14 WHAT HAPPENS WHEN WE GO? WE GO GLOBAL. Iacocca Institute The legacy of Lehigh’s global impact is being cemented, thanks to a $5 million gift from the Iacocca Family Foundation, which includes $4 million to endow the Iacocca Institute and $1 million to global initiatives. The institute leads innovative programs that combine immersion in an extremely diverse living community with learning experiences in leadership, entrepreneurship, and more. It provides year-round online and summer residential programs for adults and high school students from the United States and around the world. Already, the philanthropy has made possible a new Iacocca Institute Speaker Series, debuting in fall 2022. It also fuels increased collaboration between the Iacocca Institute and the Lehigh community by providing program scholarships and graduate stipends. The inspiring gift comes with another challenge. The foundation will match funds raised through other alumni and friends to ultimately provide $8 million to the Iacocca Institute and $2 million to benefit the university’s overall global initiatives. Iacocca International Internship Program The Iacocca International Internship Program (I I IP), established in 2011 when Lee Iacocca challenged Lehigh alumni and friends to match a $5 million commitment that he made, grew in impact during GO: The Campaign for Lehigh. More than 40 donors were inspired to “answer the call” to meet the challenge and, together, collectively doubled the amount endowed to provide international internships for Lehigh students in perpetuity. To date, the program has sent almost 700 Lehigh undergraduates overseas to fully funded summer placements. The students travel internationally for work-and-learn experience and return equipped to lead and succeed in our ever-changing world. Some 40% of all Lehigh students have an international experience while at Lehigh, and 30% of those students participate in more than one abroad experience. The global Iacocca International Internship Program (IIIP) placements 660 IIIP Interns 2012-2021 77% Interns for whom IIIP is their first experience abroad 53 IIIP host countries 85% Interns who need financial aid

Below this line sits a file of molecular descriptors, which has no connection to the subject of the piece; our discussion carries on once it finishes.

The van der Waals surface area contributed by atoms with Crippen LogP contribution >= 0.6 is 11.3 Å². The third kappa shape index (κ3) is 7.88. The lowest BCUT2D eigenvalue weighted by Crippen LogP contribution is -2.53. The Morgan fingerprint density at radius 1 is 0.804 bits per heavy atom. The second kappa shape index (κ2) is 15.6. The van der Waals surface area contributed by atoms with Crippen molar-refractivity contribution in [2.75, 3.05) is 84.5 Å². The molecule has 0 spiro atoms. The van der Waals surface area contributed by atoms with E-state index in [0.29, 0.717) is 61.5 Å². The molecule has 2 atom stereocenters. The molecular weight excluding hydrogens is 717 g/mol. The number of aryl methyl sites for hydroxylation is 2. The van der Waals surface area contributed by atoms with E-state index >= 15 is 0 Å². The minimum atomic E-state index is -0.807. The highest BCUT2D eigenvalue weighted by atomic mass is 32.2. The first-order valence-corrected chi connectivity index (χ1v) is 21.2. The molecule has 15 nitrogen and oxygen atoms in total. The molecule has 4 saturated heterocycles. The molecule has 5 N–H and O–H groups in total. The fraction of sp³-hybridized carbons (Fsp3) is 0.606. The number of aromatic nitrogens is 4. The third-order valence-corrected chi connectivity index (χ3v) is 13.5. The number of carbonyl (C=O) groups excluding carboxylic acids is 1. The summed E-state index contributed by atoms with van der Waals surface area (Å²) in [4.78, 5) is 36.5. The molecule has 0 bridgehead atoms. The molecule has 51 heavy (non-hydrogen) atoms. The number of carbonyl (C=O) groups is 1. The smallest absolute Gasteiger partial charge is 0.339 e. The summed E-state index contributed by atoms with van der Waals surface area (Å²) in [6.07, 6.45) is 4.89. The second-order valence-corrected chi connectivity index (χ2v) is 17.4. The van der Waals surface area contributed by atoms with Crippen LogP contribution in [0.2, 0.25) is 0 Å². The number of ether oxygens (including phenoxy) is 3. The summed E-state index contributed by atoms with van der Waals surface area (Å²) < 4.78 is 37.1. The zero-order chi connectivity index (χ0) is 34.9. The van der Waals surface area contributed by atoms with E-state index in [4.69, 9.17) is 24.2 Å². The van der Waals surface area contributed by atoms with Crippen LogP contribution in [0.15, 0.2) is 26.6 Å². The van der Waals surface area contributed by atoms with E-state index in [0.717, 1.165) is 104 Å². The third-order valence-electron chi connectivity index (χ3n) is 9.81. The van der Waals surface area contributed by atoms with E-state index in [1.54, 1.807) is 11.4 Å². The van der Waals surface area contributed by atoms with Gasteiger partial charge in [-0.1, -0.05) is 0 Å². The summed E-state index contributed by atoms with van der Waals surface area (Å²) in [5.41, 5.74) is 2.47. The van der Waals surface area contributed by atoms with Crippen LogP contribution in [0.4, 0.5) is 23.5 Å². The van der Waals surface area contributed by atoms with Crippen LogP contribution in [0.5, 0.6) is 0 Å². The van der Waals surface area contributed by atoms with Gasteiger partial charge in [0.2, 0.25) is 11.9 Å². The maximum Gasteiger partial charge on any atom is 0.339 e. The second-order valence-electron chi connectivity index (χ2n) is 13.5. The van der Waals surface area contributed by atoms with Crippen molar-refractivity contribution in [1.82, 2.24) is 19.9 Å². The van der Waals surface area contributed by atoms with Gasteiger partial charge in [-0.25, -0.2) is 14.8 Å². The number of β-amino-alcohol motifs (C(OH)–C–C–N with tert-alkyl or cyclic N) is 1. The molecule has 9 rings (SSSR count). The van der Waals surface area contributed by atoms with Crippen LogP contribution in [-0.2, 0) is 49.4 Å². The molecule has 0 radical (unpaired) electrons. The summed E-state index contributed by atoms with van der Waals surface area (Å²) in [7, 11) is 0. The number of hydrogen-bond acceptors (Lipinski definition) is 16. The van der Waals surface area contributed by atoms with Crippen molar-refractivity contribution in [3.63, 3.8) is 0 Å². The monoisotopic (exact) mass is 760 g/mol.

16 WHAT HAPPENS WHEN WE GO? WE REMOVE BARRIERS TO THE ARTS. Sustaining the Mission of the Arts Infusing the arts into the life of Lehigh and the community. Fostering lifelong patronage of the arts. Integrating educational resources to enhance human experience. This is the mission of Zoellner Arts Center — and it’s something Oldrich “Ollie” Foucek III ’72 ’05P ’09P firmly believes in. He is the current chair of the Zoellner Advisory Council, and his recent leadership gift to establish the Zoellner Advisory Council Director’s Endowment Fund will help ensure that a young audience has access to transformative art experiences at Lehigh. Foucek says his early exposure to free-thinking artists and writers from his grandparents’ Bohemian homeland and travel to renowned European museums and art galleries in his childhood instilled his appreciation of the arts. This upbringing cemented his belief in the importance of artistic expression to the maintenance of a free society. The endowment fund that Foucek launched will help Zoellner meet programming and operational needs, particularly to underwrite the cost of transporting elementary, middle, and high school students to events at the arts center. His philanthropy inspired fellow Zoellner Advisory Council members Marc Falato ’87 and Anne Kline ’81 to make gifts to the fund. During the 2022-2023 academic year, plans are to apply the funds towards transportation for schools and nonprofit organizations in Lehigh and Northampton counties, to reduce barriers to experiencing the arts. In a typical year, Zoellner Arts Center pays for 18 to 35 school buses to transport students to its programs. 25 Years of Zoellner Arts Center Throughout the 2022-2023 season, Zoellner Arts Center is celebrating its 25th anniversary and the legacy of individuals and families whose vision and generosity helped establish a center for the arts at Lehigh University. Robert ’54 and Victoria Zoellner ’15GP, longtime benefactors of Lehigh, deepened their commitment to the university in the early 1990s with the leadership gift that established Zoellner Arts Center. Today, Zoellner is one of the premier performing and visual arts centers in the Lehigh Valley, providing students and the surrounding community with unique opportunities to learn, discover, and share cultural experiences. Since her husband’s passing in 2014 and in view of their shared belief in the importance of the arts, Victoria Zoellner, an honorary trustee, has continued to generously provide annual support that makes access to the arts possible.